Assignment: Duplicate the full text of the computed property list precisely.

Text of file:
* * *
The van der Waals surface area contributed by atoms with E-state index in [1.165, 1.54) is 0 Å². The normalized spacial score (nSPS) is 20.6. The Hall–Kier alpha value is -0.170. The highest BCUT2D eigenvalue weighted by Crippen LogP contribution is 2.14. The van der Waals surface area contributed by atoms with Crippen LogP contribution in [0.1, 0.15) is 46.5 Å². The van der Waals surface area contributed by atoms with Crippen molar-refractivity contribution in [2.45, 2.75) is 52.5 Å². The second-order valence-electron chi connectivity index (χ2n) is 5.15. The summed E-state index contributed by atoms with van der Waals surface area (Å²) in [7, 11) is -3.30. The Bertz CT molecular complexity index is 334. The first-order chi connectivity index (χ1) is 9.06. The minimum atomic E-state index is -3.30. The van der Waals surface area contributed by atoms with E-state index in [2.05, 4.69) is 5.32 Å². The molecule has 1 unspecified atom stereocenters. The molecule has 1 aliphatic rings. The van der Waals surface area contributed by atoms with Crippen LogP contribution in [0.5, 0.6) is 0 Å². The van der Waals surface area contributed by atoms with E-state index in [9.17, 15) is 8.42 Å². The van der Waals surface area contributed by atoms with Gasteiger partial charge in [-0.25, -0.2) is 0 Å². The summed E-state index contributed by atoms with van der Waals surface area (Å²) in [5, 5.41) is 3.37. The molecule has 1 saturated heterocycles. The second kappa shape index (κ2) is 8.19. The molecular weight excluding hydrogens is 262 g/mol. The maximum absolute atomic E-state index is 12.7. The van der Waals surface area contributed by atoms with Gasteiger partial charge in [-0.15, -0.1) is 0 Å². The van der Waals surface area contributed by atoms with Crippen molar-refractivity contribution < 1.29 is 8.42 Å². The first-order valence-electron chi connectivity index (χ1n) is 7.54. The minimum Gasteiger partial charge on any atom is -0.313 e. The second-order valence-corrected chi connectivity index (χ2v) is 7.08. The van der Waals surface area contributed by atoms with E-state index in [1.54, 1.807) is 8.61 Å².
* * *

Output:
The van der Waals surface area contributed by atoms with E-state index in [1.165, 1.54) is 0 Å². The normalized spacial score (nSPS) is 20.6. The Hall–Kier alpha value is -0.170. The highest BCUT2D eigenvalue weighted by Crippen LogP contribution is 2.14. The van der Waals surface area contributed by atoms with Crippen LogP contribution in [0.1, 0.15) is 46.5 Å². The van der Waals surface area contributed by atoms with Crippen molar-refractivity contribution in [2.45, 2.75) is 52.5 Å². The second-order valence-electron chi connectivity index (χ2n) is 5.15. The summed E-state index contributed by atoms with van der Waals surface area (Å²) in [7, 11) is -3.30. The Bertz CT molecular complexity index is 334. The first-order chi connectivity index (χ1) is 9.06. The minimum atomic E-state index is -3.30. The van der Waals surface area contributed by atoms with E-state index in [2.05, 4.69) is 5.32 Å². The molecule has 1 unspecified atom stereocenters. The molecule has 1 aliphatic rings. The van der Waals surface area contributed by atoms with Crippen LogP contribution in [0.5, 0.6) is 0 Å². The van der Waals surface area contributed by atoms with E-state index in [9.17, 15) is 8.42 Å². The van der Waals surface area contributed by atoms with Gasteiger partial charge in [-0.25, -0.2) is 0 Å². The summed E-state index contributed by atoms with van der Waals surface area (Å²) in [5, 5.41) is 3.37. The molecule has 1 saturated heterocycles. The second kappa shape index (κ2) is 8.19. The molecular weight excluding hydrogens is 262 g/mol. The maximum absolute atomic E-state index is 12.7. The van der Waals surface area contributed by atoms with Gasteiger partial charge in [-0.15, -0.1) is 0 Å². The van der Waals surface area contributed by atoms with Crippen molar-refractivity contribution < 1.29 is 8.42 Å². The first-order valence-electron chi connectivity index (χ1n) is 7.54. The minimum Gasteiger partial charge on any atom is -0.313 e. The second-order valence-corrected chi connectivity index (χ2v) is 7.08. The van der Waals surface area contributed by atoms with E-state index in [1.54, 1.807) is 8.61 Å².